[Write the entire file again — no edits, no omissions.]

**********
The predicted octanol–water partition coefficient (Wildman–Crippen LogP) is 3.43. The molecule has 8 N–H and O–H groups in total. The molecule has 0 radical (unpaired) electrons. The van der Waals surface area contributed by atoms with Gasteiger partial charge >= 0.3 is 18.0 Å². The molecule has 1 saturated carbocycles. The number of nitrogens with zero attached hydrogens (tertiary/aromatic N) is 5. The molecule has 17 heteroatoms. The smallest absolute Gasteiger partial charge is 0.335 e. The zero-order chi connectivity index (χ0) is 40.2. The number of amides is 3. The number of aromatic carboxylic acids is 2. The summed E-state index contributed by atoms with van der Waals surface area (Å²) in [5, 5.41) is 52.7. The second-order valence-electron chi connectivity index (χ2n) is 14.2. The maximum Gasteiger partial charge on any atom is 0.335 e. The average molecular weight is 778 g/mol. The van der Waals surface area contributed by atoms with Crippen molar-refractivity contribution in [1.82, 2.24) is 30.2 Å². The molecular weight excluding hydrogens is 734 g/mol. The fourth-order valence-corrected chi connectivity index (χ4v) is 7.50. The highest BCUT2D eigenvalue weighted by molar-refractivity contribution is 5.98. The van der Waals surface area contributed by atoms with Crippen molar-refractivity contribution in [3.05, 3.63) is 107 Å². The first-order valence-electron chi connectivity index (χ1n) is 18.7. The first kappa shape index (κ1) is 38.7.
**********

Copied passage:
The predicted octanol–water partition coefficient (Wildman–Crippen LogP) is 3.43. The molecule has 8 N–H and O–H groups in total. The molecule has 0 radical (unpaired) electrons. The van der Waals surface area contributed by atoms with Gasteiger partial charge >= 0.3 is 18.0 Å². The molecule has 1 saturated carbocycles. The number of nitrogens with zero attached hydrogens (tertiary/aromatic N) is 5. The molecule has 17 heteroatoms. The smallest absolute Gasteiger partial charge is 0.335 e. The zero-order chi connectivity index (χ0) is 40.2. The number of amides is 3. The number of aromatic carboxylic acids is 2. The summed E-state index contributed by atoms with van der Waals surface area (Å²) in [5, 5.41) is 52.7. The second-order valence-electron chi connectivity index (χ2n) is 14.2. The maximum Gasteiger partial charge on any atom is 0.335 e. The average molecular weight is 778 g/mol. The van der Waals surface area contributed by atoms with Crippen molar-refractivity contribution in [1.82, 2.24) is 30.2 Å². The molecular weight excluding hydrogens is 734 g/mol. The fourth-order valence-corrected chi connectivity index (χ4v) is 7.50. The highest BCUT2D eigenvalue weighted by molar-refractivity contribution is 5.98. The van der Waals surface area contributed by atoms with Crippen molar-refractivity contribution in [3.05, 3.63) is 107 Å². The first-order valence-electron chi connectivity index (χ1n) is 18.7. The first kappa shape index (κ1) is 38.7.